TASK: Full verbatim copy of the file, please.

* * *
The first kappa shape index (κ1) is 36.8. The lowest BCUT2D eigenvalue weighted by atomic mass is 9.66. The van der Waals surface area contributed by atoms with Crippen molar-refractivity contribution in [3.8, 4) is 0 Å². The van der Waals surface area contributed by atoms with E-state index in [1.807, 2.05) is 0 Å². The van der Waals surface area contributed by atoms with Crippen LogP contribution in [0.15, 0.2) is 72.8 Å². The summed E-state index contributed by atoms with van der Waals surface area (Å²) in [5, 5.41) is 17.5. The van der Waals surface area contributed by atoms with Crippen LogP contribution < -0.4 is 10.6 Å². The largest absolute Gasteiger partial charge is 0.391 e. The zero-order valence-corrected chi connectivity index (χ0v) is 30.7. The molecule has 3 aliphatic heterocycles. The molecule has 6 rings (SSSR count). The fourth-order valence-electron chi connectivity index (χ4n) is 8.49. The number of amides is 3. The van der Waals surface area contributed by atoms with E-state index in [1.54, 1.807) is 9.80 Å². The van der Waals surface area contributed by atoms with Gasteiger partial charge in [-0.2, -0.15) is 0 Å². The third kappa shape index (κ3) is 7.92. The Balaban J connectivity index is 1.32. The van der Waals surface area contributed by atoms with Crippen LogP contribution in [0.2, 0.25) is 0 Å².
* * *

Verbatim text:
The first kappa shape index (κ1) is 36.8. The lowest BCUT2D eigenvalue weighted by atomic mass is 9.66. The van der Waals surface area contributed by atoms with Crippen molar-refractivity contribution in [3.8, 4) is 0 Å². The van der Waals surface area contributed by atoms with E-state index in [1.807, 2.05) is 0 Å². The van der Waals surface area contributed by atoms with Crippen LogP contribution in [0.15, 0.2) is 72.8 Å². The summed E-state index contributed by atoms with van der Waals surface area (Å²) in [5, 5.41) is 17.5. The van der Waals surface area contributed by atoms with Crippen LogP contribution < -0.4 is 10.6 Å². The largest absolute Gasteiger partial charge is 0.391 e. The zero-order valence-corrected chi connectivity index (χ0v) is 30.7. The molecule has 3 aliphatic heterocycles. The molecule has 6 rings (SSSR count). The fourth-order valence-electron chi connectivity index (χ4n) is 8.49. The number of amides is 3. The van der Waals surface area contributed by atoms with E-state index in [1.54, 1.807) is 9.80 Å². The van der Waals surface area contributed by atoms with Gasteiger partial charge in [-0.2, -0.15) is 0 Å². The third kappa shape index (κ3) is 7.92. The Balaban J connectivity index is 1.32. The van der Waals surface area contributed by atoms with Crippen LogP contribution in [0.2, 0.25) is 0 Å².